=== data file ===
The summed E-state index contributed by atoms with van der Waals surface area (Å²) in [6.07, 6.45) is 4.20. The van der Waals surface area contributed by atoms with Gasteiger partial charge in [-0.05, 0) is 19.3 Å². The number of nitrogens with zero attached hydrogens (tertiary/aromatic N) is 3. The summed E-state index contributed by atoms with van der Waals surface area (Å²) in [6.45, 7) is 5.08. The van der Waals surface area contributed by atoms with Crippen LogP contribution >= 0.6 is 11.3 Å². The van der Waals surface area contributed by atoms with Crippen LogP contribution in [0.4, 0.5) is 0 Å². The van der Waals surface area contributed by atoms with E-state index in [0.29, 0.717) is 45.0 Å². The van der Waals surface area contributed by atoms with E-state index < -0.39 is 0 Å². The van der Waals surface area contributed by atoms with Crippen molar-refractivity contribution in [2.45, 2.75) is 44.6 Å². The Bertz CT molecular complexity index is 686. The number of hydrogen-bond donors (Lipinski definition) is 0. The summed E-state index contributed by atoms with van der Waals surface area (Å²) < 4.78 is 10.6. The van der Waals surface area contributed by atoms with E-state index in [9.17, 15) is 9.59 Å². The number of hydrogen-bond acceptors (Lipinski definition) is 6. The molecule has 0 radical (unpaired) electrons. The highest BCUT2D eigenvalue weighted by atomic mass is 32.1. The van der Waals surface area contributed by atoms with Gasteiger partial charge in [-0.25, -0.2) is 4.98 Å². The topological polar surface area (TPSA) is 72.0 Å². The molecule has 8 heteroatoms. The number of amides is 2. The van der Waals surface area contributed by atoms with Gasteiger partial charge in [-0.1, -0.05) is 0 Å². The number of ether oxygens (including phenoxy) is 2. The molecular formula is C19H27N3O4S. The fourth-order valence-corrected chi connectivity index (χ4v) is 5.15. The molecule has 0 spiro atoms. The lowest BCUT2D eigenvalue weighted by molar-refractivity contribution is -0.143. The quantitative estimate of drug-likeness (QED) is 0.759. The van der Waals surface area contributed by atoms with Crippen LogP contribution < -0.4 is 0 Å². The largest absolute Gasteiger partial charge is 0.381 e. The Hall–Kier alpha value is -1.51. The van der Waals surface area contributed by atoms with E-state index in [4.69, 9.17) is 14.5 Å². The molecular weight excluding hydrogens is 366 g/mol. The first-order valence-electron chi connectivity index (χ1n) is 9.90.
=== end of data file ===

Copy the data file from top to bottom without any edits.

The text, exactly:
The summed E-state index contributed by atoms with van der Waals surface area (Å²) in [6.07, 6.45) is 4.20. The van der Waals surface area contributed by atoms with Gasteiger partial charge in [-0.05, 0) is 19.3 Å². The number of nitrogens with zero attached hydrogens (tertiary/aromatic N) is 3. The summed E-state index contributed by atoms with van der Waals surface area (Å²) in [6.45, 7) is 5.08. The van der Waals surface area contributed by atoms with Crippen LogP contribution >= 0.6 is 11.3 Å². The van der Waals surface area contributed by atoms with Crippen LogP contribution in [0.4, 0.5) is 0 Å². The van der Waals surface area contributed by atoms with E-state index in [0.29, 0.717) is 45.0 Å². The van der Waals surface area contributed by atoms with E-state index < -0.39 is 0 Å². The van der Waals surface area contributed by atoms with Crippen molar-refractivity contribution in [2.45, 2.75) is 44.6 Å². The Bertz CT molecular complexity index is 686. The number of hydrogen-bond donors (Lipinski definition) is 0. The summed E-state index contributed by atoms with van der Waals surface area (Å²) < 4.78 is 10.6. The van der Waals surface area contributed by atoms with E-state index in [9.17, 15) is 9.59 Å². The number of hydrogen-bond acceptors (Lipinski definition) is 6. The molecule has 0 radical (unpaired) electrons. The highest BCUT2D eigenvalue weighted by atomic mass is 32.1. The van der Waals surface area contributed by atoms with Gasteiger partial charge in [-0.25, -0.2) is 4.98 Å². The topological polar surface area (TPSA) is 72.0 Å². The molecule has 8 heteroatoms. The number of amides is 2. The van der Waals surface area contributed by atoms with Gasteiger partial charge in [-0.1, -0.05) is 0 Å². The number of ether oxygens (including phenoxy) is 2. The molecular formula is C19H27N3O4S. The fourth-order valence-corrected chi connectivity index (χ4v) is 5.15. The molecule has 0 spiro atoms. The lowest BCUT2D eigenvalue weighted by molar-refractivity contribution is -0.143. The quantitative estimate of drug-likeness (QED) is 0.759. The van der Waals surface area contributed by atoms with Crippen LogP contribution < -0.4 is 0 Å². The largest absolute Gasteiger partial charge is 0.381 e. The Hall–Kier alpha value is -1.51. The van der Waals surface area contributed by atoms with E-state index in [4.69, 9.17) is 14.5 Å². The molecular weight excluding hydrogens is 366 g/mol. The first-order valence-electron chi connectivity index (χ1n) is 9.90.